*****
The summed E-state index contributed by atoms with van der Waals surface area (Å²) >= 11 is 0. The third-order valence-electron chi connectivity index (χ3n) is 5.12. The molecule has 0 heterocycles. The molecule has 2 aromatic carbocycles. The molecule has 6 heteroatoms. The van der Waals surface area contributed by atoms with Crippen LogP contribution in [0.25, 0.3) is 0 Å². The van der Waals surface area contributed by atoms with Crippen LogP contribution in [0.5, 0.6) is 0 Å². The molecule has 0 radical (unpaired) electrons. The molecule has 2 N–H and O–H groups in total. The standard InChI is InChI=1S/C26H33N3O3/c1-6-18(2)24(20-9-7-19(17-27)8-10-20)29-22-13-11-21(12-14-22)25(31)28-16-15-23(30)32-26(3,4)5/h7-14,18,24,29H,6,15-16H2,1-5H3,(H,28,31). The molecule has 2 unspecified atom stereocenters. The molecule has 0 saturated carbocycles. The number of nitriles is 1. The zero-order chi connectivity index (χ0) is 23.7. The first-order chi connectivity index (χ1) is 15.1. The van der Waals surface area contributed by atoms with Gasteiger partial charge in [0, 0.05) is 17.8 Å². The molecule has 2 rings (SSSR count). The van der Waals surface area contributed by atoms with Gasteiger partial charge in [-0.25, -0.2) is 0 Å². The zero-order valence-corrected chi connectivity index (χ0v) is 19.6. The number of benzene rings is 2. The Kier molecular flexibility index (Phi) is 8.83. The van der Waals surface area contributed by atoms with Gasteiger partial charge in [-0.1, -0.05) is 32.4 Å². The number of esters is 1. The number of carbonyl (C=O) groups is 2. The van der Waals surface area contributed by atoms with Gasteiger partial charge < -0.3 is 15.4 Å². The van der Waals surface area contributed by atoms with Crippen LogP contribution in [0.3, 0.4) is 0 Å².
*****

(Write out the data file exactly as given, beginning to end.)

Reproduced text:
The summed E-state index contributed by atoms with van der Waals surface area (Å²) >= 11 is 0. The third-order valence-electron chi connectivity index (χ3n) is 5.12. The molecule has 0 heterocycles. The molecule has 2 aromatic carbocycles. The molecule has 6 heteroatoms. The van der Waals surface area contributed by atoms with Crippen LogP contribution in [0.25, 0.3) is 0 Å². The van der Waals surface area contributed by atoms with Crippen LogP contribution in [0.5, 0.6) is 0 Å². The molecule has 0 radical (unpaired) electrons. The molecule has 2 N–H and O–H groups in total. The standard InChI is InChI=1S/C26H33N3O3/c1-6-18(2)24(20-9-7-19(17-27)8-10-20)29-22-13-11-21(12-14-22)25(31)28-16-15-23(30)32-26(3,4)5/h7-14,18,24,29H,6,15-16H2,1-5H3,(H,28,31). The molecule has 2 unspecified atom stereocenters. The molecule has 0 saturated carbocycles. The number of nitriles is 1. The zero-order chi connectivity index (χ0) is 23.7. The first-order chi connectivity index (χ1) is 15.1. The van der Waals surface area contributed by atoms with Gasteiger partial charge in [0, 0.05) is 17.8 Å². The molecule has 2 rings (SSSR count). The van der Waals surface area contributed by atoms with Gasteiger partial charge in [-0.25, -0.2) is 0 Å². The zero-order valence-corrected chi connectivity index (χ0v) is 19.6. The number of benzene rings is 2. The Kier molecular flexibility index (Phi) is 8.83. The van der Waals surface area contributed by atoms with Gasteiger partial charge in [-0.1, -0.05) is 32.4 Å². The number of esters is 1. The number of carbonyl (C=O) groups is 2. The van der Waals surface area contributed by atoms with Gasteiger partial charge < -0.3 is 15.4 Å². The van der Waals surface area contributed by atoms with Crippen LogP contribution in [0.3, 0.4) is 0 Å².